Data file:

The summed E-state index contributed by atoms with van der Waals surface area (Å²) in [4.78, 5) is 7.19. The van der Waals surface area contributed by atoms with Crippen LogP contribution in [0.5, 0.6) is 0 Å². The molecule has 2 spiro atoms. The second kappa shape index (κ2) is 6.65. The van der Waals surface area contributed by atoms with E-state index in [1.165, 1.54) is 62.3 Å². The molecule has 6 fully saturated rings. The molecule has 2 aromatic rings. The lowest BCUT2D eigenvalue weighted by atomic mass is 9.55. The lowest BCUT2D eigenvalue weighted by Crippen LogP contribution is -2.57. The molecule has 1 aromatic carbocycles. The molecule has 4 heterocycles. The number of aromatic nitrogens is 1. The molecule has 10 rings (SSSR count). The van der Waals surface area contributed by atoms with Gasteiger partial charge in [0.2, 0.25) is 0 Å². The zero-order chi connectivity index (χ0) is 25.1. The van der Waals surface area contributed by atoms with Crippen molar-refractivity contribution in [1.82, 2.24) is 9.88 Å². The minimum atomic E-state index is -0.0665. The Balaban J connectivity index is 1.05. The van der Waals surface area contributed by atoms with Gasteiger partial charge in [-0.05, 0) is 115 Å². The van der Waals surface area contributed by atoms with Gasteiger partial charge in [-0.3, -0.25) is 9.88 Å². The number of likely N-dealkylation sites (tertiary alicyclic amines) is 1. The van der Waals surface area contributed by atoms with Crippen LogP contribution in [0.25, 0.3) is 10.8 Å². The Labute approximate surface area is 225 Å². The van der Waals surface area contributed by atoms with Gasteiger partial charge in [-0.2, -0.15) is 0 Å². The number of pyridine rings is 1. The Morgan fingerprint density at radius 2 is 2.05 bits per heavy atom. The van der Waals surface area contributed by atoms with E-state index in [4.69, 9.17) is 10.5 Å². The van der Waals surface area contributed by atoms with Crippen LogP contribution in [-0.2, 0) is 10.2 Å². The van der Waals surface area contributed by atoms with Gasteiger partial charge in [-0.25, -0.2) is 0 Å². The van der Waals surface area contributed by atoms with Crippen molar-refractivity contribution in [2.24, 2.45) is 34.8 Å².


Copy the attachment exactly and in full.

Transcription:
The summed E-state index contributed by atoms with van der Waals surface area (Å²) in [4.78, 5) is 7.19. The van der Waals surface area contributed by atoms with Crippen LogP contribution in [0.5, 0.6) is 0 Å². The molecule has 2 spiro atoms. The second kappa shape index (κ2) is 6.65. The van der Waals surface area contributed by atoms with E-state index in [1.165, 1.54) is 62.3 Å². The molecule has 6 fully saturated rings. The molecule has 2 aromatic rings. The lowest BCUT2D eigenvalue weighted by atomic mass is 9.55. The lowest BCUT2D eigenvalue weighted by Crippen LogP contribution is -2.57. The molecule has 1 aromatic carbocycles. The molecule has 4 heterocycles. The number of aromatic nitrogens is 1. The molecule has 10 rings (SSSR count). The van der Waals surface area contributed by atoms with Gasteiger partial charge in [0.2, 0.25) is 0 Å². The zero-order chi connectivity index (χ0) is 25.1. The van der Waals surface area contributed by atoms with Crippen molar-refractivity contribution in [1.82, 2.24) is 9.88 Å². The minimum atomic E-state index is -0.0665. The Balaban J connectivity index is 1.05. The van der Waals surface area contributed by atoms with Gasteiger partial charge in [-0.05, 0) is 115 Å². The van der Waals surface area contributed by atoms with Gasteiger partial charge in [-0.3, -0.25) is 9.88 Å². The number of likely N-dealkylation sites (tertiary alicyclic amines) is 1. The van der Waals surface area contributed by atoms with Crippen LogP contribution in [0.25, 0.3) is 10.8 Å². The Labute approximate surface area is 225 Å². The van der Waals surface area contributed by atoms with Gasteiger partial charge in [-0.2, -0.15) is 0 Å². The number of pyridine rings is 1. The Morgan fingerprint density at radius 2 is 2.05 bits per heavy atom. The van der Waals surface area contributed by atoms with E-state index in [4.69, 9.17) is 10.5 Å². The van der Waals surface area contributed by atoms with Crippen LogP contribution in [-0.2, 0) is 10.2 Å². The van der Waals surface area contributed by atoms with Gasteiger partial charge in [-0.25, -0.2) is 0 Å². The van der Waals surface area contributed by atoms with Crippen molar-refractivity contribution in [2.24, 2.45) is 34.8 Å².